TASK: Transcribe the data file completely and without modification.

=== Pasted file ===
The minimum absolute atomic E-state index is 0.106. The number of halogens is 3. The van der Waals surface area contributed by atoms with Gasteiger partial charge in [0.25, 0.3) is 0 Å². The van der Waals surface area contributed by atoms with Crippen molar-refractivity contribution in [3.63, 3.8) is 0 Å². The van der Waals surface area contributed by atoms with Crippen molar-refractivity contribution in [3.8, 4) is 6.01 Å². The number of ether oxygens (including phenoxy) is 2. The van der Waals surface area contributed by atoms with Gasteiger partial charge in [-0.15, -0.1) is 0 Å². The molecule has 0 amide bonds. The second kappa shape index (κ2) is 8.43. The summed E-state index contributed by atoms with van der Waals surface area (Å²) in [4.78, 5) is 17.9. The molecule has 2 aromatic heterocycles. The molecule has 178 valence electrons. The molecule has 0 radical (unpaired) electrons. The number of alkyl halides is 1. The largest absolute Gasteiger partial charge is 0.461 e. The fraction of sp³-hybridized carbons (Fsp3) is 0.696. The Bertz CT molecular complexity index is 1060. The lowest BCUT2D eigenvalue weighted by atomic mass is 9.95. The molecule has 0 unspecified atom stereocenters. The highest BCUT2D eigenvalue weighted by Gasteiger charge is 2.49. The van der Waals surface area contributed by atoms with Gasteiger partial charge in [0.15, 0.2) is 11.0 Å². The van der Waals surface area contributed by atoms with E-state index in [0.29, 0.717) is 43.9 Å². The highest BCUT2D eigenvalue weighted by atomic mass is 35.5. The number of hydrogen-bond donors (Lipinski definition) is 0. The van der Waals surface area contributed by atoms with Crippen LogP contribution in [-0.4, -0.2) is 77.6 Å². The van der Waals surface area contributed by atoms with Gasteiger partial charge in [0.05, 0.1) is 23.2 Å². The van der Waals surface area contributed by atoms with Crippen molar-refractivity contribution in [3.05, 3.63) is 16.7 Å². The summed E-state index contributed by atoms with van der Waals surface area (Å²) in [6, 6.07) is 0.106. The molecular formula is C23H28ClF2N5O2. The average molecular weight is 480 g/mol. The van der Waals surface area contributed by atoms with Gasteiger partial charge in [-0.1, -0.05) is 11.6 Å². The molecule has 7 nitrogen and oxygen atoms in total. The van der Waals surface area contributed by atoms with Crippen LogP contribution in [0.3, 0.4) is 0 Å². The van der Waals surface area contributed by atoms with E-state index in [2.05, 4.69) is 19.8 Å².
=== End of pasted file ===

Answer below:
The minimum absolute atomic E-state index is 0.106. The number of halogens is 3. The van der Waals surface area contributed by atoms with Gasteiger partial charge in [0.25, 0.3) is 0 Å². The van der Waals surface area contributed by atoms with Crippen molar-refractivity contribution in [3.63, 3.8) is 0 Å². The van der Waals surface area contributed by atoms with Crippen molar-refractivity contribution in [3.8, 4) is 6.01 Å². The number of ether oxygens (including phenoxy) is 2. The van der Waals surface area contributed by atoms with Gasteiger partial charge in [-0.15, -0.1) is 0 Å². The molecule has 0 amide bonds. The second kappa shape index (κ2) is 8.43. The summed E-state index contributed by atoms with van der Waals surface area (Å²) in [4.78, 5) is 17.9. The molecule has 2 aromatic heterocycles. The molecule has 178 valence electrons. The molecule has 0 radical (unpaired) electrons. The number of alkyl halides is 1. The largest absolute Gasteiger partial charge is 0.461 e. The fraction of sp³-hybridized carbons (Fsp3) is 0.696. The Bertz CT molecular complexity index is 1060. The lowest BCUT2D eigenvalue weighted by atomic mass is 9.95. The molecule has 0 unspecified atom stereocenters. The highest BCUT2D eigenvalue weighted by Gasteiger charge is 2.49. The van der Waals surface area contributed by atoms with Gasteiger partial charge in [0.15, 0.2) is 11.0 Å². The van der Waals surface area contributed by atoms with E-state index in [0.29, 0.717) is 43.9 Å². The highest BCUT2D eigenvalue weighted by atomic mass is 35.5. The number of hydrogen-bond donors (Lipinski definition) is 0. The van der Waals surface area contributed by atoms with Crippen LogP contribution in [-0.4, -0.2) is 77.6 Å². The van der Waals surface area contributed by atoms with Gasteiger partial charge in [0.05, 0.1) is 23.2 Å². The van der Waals surface area contributed by atoms with Crippen molar-refractivity contribution in [3.05, 3.63) is 16.7 Å². The summed E-state index contributed by atoms with van der Waals surface area (Å²) in [6, 6.07) is 0.106. The molecular formula is C23H28ClF2N5O2. The average molecular weight is 480 g/mol. The van der Waals surface area contributed by atoms with Gasteiger partial charge in [-0.1, -0.05) is 11.6 Å². The molecule has 7 nitrogen and oxygen atoms in total. The van der Waals surface area contributed by atoms with Crippen LogP contribution in [0.3, 0.4) is 0 Å². The van der Waals surface area contributed by atoms with E-state index in [2.05, 4.69) is 19.8 Å².